Book Review: The Greatest Escape

The Greatest Escape: A True Civil War Adventure
By Douglas Miller
Lyons Press, 2016, $26.95 hardcover

Reviewed by Doug Crenshaw

Of the thousands of Federal officers who were imprisoned in Richmond’s notorious Libby prison, 109 made a daring attempt to escape in February 1864. Douglas Miller spins the tale of this breakout in a most engaging way – it reads like a suspense novel. Much of the story is told in first-person accounts.

The story begins with the capture of some Union troops, and Miller’s narrative makes you feel as though you were there. While some of the prisoners were handled poorly, others were surprisingly treated with respect. This all changed when they arrived in Richmond. The privates, corporals and sergeants were trundled off to Belle Isle, an outdoor prison with little or no protection from the elements and extremely poor sanitary conditions. The officers were sent to their own hell… a converted warehouse known as Libby Prison. Miller provides a moving description of the conditions there. The cruelty of the guards (and especially of the commandant) was appalling. There was little food, most of which was inedible. Muddy drinking water was taken from the James River. The warehouse was extremely overcrowded. Men were hungry, filthy, cold in the winter and hot in the summer. As a side note, Miller states that some 51,000 prisoners around the country never made it back to their homes.

Individuals made several attempts to escape. Sometimes these were traps–men were led to believe that their freedom could be bought from some of the guards. To their extreme disappointment, they discovered that the authorities were waiting for them outside the prison. Some Union loyalists tried to help, notably Elizabeth Van Lew. Escape seemed nearly impossible, and the guards definitely thought it was. However, a few intrepid officers would not be deterred and they hatched a plan to work their way down to the basement and tunnel out. Once they escaped the building, their ordeal had only begun; they would still have to carefully make it fifty miles to the Union lines at Williamsburg in the dead of winter.

Miller offers a vivid description of the attempt. The officers had to cut their way down two floors to the vermin-infested basement: “rat hell “as they termed it. A few attempts failed, as they didn’t dig far enough, or the tunnel was just too tight. Suffocation became a real threat. Finally, they were able to dig a tunnel across the grounds and past the fence, and 109 men made a run for it. Some hid in the city briefly while others went on. Once the breakout was discovered, Confederate patrols were everywhere. Dogs were sent out. It was the dead of winter, and the men were hungry and freezing. About 48 of the escapees were recaptured, and the ones who did make it to the Federal lines owed it in large part to slaves along the way who fed them and provided them with shelter and directions. One unfortunate escapee made it to within a half-mile of freedom before being caught.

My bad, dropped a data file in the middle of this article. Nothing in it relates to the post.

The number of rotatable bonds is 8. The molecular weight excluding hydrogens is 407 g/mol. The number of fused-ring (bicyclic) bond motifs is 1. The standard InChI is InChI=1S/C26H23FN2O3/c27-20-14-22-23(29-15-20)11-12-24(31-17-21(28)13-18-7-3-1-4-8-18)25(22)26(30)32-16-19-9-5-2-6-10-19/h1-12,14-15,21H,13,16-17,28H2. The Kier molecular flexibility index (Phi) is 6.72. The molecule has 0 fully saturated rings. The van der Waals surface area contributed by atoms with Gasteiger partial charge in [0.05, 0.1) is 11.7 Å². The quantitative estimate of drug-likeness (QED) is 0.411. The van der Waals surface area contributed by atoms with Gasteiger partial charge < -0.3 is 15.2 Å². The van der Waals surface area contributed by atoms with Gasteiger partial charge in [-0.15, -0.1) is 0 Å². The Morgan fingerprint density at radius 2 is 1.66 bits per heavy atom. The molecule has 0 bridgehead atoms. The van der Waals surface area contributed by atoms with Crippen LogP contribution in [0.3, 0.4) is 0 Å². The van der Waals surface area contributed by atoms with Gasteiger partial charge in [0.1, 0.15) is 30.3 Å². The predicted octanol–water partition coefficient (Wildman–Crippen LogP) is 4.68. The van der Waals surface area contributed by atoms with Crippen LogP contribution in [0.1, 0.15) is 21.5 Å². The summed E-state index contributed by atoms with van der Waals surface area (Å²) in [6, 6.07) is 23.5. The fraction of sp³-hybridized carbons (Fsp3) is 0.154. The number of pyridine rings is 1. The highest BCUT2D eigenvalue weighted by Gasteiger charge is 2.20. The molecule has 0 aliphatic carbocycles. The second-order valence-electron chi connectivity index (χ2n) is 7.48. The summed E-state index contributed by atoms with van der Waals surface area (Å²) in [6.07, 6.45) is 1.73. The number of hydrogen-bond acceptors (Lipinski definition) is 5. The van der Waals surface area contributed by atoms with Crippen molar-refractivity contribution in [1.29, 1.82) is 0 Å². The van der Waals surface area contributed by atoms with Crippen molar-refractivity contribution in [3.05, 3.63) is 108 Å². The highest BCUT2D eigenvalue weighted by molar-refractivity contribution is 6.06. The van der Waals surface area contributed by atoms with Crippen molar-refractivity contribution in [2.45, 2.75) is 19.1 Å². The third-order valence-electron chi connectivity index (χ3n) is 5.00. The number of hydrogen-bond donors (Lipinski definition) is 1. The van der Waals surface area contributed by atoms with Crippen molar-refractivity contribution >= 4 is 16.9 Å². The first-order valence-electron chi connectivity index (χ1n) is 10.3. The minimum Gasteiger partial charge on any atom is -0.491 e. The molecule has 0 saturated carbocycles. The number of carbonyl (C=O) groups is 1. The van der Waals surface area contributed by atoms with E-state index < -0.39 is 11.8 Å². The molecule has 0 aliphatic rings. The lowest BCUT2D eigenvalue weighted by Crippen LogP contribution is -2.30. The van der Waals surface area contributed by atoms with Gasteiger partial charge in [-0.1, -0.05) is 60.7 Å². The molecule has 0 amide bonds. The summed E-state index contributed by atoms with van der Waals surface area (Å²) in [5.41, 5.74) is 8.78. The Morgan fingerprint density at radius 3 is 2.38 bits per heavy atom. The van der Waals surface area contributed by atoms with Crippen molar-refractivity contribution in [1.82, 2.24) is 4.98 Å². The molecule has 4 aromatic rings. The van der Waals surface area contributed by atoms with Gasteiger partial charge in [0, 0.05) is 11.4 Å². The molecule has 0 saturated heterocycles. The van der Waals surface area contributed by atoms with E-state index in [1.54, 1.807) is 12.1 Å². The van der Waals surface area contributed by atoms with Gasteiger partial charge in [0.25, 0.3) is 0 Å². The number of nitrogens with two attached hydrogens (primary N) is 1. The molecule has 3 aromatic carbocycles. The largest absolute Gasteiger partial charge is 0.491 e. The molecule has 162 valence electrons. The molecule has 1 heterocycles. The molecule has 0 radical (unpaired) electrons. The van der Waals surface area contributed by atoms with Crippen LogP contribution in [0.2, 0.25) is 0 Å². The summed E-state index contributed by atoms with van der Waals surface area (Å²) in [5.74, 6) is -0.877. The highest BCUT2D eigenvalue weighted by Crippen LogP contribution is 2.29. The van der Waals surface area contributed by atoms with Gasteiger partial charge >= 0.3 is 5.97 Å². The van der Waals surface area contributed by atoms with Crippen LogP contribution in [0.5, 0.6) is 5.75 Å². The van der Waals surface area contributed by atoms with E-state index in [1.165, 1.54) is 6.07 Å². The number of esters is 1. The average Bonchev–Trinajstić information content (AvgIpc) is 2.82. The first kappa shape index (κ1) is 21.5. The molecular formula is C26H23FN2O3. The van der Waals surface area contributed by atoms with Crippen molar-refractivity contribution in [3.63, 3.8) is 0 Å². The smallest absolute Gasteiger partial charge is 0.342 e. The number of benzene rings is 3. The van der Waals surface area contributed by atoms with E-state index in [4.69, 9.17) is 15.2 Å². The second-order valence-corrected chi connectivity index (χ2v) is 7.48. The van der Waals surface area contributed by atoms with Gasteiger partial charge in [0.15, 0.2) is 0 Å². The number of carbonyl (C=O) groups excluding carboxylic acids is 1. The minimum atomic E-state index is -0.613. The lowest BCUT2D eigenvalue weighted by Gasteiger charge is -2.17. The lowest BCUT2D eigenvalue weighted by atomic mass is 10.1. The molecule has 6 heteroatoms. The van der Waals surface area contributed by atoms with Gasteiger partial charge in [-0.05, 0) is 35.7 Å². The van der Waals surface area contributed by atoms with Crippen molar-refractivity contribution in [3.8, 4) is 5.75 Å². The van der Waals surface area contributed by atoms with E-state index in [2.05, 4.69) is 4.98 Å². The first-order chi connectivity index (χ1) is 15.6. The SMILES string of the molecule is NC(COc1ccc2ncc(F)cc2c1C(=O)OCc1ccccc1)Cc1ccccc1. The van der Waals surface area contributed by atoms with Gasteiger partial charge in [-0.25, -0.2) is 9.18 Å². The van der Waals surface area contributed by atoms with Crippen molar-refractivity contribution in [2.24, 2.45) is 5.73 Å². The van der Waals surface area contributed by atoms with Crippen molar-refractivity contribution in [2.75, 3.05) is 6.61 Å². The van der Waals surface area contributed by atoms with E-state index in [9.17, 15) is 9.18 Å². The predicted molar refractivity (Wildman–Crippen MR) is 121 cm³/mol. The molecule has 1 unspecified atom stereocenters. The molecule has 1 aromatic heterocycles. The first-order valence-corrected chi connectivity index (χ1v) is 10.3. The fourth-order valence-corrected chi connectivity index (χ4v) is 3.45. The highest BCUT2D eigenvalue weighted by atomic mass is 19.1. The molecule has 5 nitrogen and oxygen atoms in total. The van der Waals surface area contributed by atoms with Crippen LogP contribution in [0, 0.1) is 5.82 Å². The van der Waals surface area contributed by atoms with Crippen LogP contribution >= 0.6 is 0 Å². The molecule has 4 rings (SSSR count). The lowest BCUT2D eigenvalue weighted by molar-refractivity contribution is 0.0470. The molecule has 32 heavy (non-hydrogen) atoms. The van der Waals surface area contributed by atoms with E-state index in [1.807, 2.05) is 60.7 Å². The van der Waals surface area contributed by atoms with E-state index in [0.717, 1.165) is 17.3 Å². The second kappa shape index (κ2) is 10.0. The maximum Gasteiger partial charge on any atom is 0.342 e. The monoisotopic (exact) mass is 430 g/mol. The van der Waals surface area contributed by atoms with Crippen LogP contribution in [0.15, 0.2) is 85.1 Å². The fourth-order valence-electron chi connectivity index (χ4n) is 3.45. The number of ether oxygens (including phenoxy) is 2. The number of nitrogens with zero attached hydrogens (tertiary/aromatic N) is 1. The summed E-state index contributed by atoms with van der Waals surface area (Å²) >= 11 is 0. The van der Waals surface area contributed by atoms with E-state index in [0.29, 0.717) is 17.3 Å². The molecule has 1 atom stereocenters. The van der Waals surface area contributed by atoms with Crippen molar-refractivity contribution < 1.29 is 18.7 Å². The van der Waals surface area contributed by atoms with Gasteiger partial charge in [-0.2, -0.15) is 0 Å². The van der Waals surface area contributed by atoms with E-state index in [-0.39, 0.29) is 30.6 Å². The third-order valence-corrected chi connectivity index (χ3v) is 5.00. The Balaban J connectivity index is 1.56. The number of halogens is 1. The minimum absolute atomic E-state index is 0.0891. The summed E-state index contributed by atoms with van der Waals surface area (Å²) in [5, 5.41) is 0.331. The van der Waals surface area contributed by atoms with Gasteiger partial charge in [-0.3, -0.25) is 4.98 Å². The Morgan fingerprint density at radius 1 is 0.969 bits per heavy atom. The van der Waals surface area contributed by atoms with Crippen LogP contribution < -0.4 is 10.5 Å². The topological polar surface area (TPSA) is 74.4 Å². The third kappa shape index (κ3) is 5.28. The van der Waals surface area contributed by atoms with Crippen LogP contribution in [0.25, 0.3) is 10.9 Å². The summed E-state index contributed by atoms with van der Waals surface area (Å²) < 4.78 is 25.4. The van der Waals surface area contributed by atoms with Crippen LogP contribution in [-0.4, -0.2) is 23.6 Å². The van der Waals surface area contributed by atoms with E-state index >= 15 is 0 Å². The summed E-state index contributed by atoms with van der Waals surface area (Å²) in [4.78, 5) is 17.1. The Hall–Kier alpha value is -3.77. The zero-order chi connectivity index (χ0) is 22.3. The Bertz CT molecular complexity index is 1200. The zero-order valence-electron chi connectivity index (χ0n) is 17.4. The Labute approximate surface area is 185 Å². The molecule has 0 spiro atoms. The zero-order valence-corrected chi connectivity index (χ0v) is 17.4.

Miller tells a gripping story, backed by solid research and primary accounts. His work paid off: it‘s definitely a fascinating read.

2 Responses to Book Review: The Greatest Escape

  1. That escape is an incredible story. The one who got so close is Col. Rose of the 77th Pennsylvania, captured at Shiloh. He was later exchanged, but was never the same person again.

  2. I heard about this escape in the book: “Junius and Albert’s Adventures in the Confederacy: a Civil War Odyssey” by Peter Carlson. Junius Browne and Albert Richardson were northern correspondents captured near Vicksburg and sent east. They were at Libby Prison, but were transferred to Salisbury about a week before the Libby Prison breakout. They ended up escaping from Salisbury. Junius and Albert were assisted by slaves, also. They stopped by one slave family cabin and were fed and sheltered. The man noticed that Junius was without a hat and gave him his own hat. Carlson wrote, “Here was a man who owned almost nothing- he did not even own himself- but was willing to give his hat to a stranger he’d probably never see again.” Richardson later wrote an early biography on General Grant.

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